An artist's portfolio is a major factor for clients and directors in deciding if they want to hire an artist or contract for their work. Internships are beneficial for artists for developing and improving their portfolio.

Resources

Major Employers

The top employers are colleges, art galleries, public schools, museums and foundations.

Schools for Fine Artists are listed in the Browse Schools Section.

Metro Areas Sorted by Total Employment for
Fine Artists

Listed below are the 10 largest metro areas based on the total number of people employed in Fine Artists jobs , as of 2016

     
Metro Area Total Employment Annual Mean Salary
Los Angeles-Long Beach-Anaheim 1,810 $78,120
Seattle-Tacoma-Bellevue 330 $63,290
Columbus 320 $29,660
San Francisco-Oakland-Hayward 280 N/A
Detroit-Warren-Dearborn 230 $61,720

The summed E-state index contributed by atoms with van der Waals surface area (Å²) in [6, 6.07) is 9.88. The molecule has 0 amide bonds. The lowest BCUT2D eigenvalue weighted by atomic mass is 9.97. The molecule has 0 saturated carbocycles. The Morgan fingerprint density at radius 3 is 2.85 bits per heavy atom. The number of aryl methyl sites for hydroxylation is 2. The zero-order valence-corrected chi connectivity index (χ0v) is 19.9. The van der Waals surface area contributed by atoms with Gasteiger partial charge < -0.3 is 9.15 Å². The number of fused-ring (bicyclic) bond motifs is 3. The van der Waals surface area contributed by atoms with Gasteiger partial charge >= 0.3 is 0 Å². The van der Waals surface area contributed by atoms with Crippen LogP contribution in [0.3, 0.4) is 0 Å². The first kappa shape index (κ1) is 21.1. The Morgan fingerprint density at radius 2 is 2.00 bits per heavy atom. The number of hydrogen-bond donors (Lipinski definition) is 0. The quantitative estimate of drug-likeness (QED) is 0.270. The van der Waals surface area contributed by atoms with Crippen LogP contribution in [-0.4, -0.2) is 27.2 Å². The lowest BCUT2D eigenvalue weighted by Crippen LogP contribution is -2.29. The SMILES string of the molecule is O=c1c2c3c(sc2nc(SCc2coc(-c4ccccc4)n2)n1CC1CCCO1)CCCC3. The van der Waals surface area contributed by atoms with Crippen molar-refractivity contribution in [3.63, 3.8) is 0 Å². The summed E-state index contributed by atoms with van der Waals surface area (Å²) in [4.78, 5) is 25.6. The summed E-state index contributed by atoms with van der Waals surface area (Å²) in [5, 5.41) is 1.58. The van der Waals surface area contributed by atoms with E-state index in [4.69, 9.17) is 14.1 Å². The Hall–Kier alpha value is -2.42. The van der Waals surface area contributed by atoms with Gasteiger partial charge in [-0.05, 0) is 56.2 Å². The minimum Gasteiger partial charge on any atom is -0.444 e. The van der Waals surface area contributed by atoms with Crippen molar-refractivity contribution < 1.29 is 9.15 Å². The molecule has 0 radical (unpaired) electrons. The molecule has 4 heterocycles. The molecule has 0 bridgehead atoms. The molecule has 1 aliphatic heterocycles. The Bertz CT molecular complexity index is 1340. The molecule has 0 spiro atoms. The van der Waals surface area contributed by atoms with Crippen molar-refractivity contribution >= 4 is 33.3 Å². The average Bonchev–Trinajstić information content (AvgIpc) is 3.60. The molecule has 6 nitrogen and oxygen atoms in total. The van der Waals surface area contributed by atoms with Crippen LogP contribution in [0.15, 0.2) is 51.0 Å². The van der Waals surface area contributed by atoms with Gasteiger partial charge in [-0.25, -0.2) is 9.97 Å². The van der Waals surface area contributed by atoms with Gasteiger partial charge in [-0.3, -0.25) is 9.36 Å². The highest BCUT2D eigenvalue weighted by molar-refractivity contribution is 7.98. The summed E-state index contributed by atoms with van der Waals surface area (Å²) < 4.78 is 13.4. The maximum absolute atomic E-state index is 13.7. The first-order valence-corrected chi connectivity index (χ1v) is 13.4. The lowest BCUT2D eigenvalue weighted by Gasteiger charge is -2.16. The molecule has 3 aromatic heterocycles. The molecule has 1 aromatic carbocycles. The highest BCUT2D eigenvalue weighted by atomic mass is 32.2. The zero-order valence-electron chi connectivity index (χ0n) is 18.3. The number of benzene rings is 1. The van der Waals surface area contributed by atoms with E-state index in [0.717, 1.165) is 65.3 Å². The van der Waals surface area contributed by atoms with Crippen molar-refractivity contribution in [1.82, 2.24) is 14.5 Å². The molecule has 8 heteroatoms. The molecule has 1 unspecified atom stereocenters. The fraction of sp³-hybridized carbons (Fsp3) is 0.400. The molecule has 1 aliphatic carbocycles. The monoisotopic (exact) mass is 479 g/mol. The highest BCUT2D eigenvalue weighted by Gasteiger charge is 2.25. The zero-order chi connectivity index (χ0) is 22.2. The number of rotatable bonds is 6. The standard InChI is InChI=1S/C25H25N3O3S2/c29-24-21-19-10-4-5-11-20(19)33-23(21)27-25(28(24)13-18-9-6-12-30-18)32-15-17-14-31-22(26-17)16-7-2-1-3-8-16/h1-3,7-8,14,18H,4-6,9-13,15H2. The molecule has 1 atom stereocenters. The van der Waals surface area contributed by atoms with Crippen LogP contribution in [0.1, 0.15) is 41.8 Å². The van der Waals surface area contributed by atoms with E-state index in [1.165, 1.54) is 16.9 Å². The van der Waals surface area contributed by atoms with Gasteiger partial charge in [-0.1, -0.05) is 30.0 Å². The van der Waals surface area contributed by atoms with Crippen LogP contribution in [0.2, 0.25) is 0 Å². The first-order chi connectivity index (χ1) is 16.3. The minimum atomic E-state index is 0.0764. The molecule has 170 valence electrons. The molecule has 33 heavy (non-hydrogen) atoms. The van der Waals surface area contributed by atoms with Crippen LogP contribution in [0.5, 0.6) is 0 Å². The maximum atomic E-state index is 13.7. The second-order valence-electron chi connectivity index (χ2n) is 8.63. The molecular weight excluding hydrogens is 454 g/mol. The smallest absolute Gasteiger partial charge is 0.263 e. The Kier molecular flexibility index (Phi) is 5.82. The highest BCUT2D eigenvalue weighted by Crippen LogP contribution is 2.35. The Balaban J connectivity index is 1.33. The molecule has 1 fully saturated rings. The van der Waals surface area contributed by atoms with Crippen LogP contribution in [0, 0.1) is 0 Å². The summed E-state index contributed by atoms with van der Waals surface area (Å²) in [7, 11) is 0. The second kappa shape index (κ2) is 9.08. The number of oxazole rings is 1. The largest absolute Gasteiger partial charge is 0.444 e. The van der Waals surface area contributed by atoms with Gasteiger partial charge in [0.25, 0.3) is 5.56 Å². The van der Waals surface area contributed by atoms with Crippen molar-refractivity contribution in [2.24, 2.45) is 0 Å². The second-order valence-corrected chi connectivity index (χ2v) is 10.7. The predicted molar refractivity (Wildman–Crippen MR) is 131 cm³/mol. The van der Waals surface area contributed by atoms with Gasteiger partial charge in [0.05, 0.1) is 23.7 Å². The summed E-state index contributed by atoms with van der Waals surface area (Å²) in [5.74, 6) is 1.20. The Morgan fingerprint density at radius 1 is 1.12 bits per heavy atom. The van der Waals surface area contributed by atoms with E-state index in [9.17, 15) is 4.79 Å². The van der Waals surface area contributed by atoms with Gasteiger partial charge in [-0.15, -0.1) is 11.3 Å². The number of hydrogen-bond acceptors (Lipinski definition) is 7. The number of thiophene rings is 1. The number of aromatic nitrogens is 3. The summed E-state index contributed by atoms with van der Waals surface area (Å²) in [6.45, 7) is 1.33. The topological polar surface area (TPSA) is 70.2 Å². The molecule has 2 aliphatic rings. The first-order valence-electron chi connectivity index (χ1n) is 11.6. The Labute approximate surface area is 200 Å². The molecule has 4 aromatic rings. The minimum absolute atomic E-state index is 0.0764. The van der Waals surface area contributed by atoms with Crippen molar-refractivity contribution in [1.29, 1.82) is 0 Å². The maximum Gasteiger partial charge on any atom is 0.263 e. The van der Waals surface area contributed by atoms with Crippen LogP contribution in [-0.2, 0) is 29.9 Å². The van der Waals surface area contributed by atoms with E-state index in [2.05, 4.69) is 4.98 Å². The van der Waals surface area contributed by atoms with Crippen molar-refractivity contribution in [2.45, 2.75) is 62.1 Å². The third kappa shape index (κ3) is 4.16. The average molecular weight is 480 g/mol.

Orlando-Kissimmee-Sanford 220 $50,490
Dallas-Fort Worth-Arlington 210 $62,520
Houston-The Woodlands-Sugar Land 190 $25,610
Atlanta-Sandy Springs-Roswell 190 $53,420
San Antonio-New Braunfels 110 $22,140

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Salary

Total employment and salary for professions similar to fine artists

Most Popular Industries for
Fine Artists

These industries represent at least 1% of the total number of people employed in this occupation.

Industry Total Employment Percent Annual Median Salary
Performing Arts And Sports 2,950 36% $37,790
Professional And Technical Services 1,030 12% $47,540
Traditional Publishing 850 10% $51,320
Education 680 8% $36,250
Movie And Music 550 6% $64,610
Government 520 6% $48,670
Mineral Products 470 5% $28,770
Miscellaneous Retail Stores 440 5% $36,190
Office Services And Staffing 180 2% $50,040
Business Management 130 1% $51,190
Museums And Historic Attractions 110 1% $43,200
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We have some additional detailed pages at the state level for Fine Artists.

Numbers in parentheses are counts of relevant campus-based schools in the state; online schools may also be available.